Today was also our first concert, we sang in a beautiful little church with the Corazon choir, a local choral group in Nice. The group was a HUGE crowd. There are at least sixty of performers. I really like them. Because they’re freelance, they are all different ages and walks of life that have come together to sing. Their director’s name is Sarmod. He is absolutely hilarious. When he conducts he uses his ENTIRE BODY. Seriously, I was really worried he would fall flat on his face half the time. He also makes the goofiest facial expressions. There were one or two times where I swear he just made faces at me to try and make me laugh. We sang a variation of John Lennon’s ‘Imagine’, and I think it came out rather well. They also managed to say “Imagine” in every language on earth, which took a while but sounded really cool against the music.

Of course going to France means I have to test how well I really know French. After about six years of classes, it’s kind of mandatory to at least give it a try. I actually have done really well so far! I’ve managed to do everything from ordering lunch, to translating things people say to Dr. Sheppard when complimenting us, to just general conversation when someone tries to talk to me. I’m really, really proud of myself. Unfortunately, this also means that I am EVERYONE’S translator, and they expect me to know everything. xD I guess I’m ok with that, until I’m not, because I don’t actually know everything. I do know a lot about France, but there are limits! Lol  When I don’t know something, the people here are actually really helpful about teaching me the real word or the proper way to say it. The people in Paris won’t be NEARLY as friendly about it, so I’m glad we came here first.

After the concert, we took a walking tour of Nice and ended up getting lost in a market square. I wish they had markets like this in the United States. They had all sorts of fresh fruits and veggies, just like at breakfast, but also lots of beautiful flowers, hand painted art of different sights of Nice, homemade candies and sweets, fresh bread….anything you wanted really. Oh, and soaps are a really big thing here. Especially lavender, which is apparently a big export.  I bought cute little candies that look like animals. One was a butterfly, one was a mouse, and one was a turtle. I then proceeded to lose them when I left them at the restaurant where we had lunch. That’s just how I work, I suppose.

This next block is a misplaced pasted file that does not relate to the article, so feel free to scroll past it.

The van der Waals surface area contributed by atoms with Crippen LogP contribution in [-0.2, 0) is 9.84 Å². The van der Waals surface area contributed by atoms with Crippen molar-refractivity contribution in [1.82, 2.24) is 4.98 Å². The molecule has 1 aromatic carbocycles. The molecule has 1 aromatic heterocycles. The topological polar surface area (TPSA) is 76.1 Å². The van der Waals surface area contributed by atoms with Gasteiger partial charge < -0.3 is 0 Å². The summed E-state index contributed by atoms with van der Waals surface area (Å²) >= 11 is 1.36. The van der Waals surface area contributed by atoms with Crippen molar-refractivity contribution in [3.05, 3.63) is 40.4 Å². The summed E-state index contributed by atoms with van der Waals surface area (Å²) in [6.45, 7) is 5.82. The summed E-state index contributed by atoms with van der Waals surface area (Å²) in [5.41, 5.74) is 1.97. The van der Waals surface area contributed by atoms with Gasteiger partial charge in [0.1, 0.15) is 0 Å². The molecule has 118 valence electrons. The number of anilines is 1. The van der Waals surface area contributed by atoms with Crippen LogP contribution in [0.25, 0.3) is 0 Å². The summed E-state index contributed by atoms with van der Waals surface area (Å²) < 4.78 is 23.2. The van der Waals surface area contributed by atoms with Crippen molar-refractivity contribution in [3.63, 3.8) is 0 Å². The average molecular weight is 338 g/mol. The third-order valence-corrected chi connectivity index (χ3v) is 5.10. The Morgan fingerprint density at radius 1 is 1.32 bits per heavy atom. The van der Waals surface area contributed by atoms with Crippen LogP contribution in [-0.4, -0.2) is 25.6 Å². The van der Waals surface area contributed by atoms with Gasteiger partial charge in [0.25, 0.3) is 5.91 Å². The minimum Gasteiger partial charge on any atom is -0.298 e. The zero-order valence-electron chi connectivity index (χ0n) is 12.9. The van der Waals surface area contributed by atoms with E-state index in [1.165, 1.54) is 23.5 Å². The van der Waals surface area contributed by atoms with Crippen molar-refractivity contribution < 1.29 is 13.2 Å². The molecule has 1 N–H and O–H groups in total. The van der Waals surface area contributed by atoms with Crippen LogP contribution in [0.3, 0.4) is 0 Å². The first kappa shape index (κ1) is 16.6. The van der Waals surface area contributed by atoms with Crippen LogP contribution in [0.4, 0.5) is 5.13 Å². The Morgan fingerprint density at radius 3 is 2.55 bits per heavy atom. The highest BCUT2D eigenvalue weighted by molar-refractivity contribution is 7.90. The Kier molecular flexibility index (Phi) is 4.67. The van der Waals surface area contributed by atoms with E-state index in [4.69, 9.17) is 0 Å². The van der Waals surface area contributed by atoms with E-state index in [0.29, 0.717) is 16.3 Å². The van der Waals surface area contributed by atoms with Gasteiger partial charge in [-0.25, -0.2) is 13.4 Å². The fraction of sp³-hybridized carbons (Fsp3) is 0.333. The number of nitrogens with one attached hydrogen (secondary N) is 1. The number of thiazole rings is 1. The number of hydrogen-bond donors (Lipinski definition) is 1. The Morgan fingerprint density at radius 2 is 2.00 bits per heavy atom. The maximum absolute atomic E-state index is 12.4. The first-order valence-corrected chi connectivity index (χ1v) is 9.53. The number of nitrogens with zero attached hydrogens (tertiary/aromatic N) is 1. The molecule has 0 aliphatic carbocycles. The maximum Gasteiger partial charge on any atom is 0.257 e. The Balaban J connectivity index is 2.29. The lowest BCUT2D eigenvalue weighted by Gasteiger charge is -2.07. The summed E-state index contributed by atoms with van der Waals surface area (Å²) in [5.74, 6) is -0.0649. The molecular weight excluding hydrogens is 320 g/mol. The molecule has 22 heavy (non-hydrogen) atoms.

Lunch, by the way, took forever. Eating in courses, and eating very slowly, is a huge deal in France. You’re supposed to take an hour or two when you eat, so when we explained that we had to hurry, the waiters gave us funny looks. It’s not our fault we had a concert! Busy Americans–what can you do?

After lunch we finished our tour with the palace of Queen Victoria and a tour of the Russian side of Nice. Apparently royal families absolutely love Nice. When the Czar’s fled Russia after the rebellion, they moved here and created their own huge palaces with what was left of their wealth for their friends, staff, and family. As for Queen Victoria, Nice was apparently her favorite vacation spot. The French LOVED her, and even created a statue in her honor. There’s also a legend that people would escape to the French coast to ward of tuberculosis if they were able to afford it.

Our night ended when we met up with the Corazon choir again for a pizza party. I can’t remember much of it, however, as the jet lag had caught up with me by then. I know that there was a very lengthy discussion where they asked us our opinions of Donald Trump.  I guess even from across the ocean, you can’t escape American politics.

 

March 14, 2016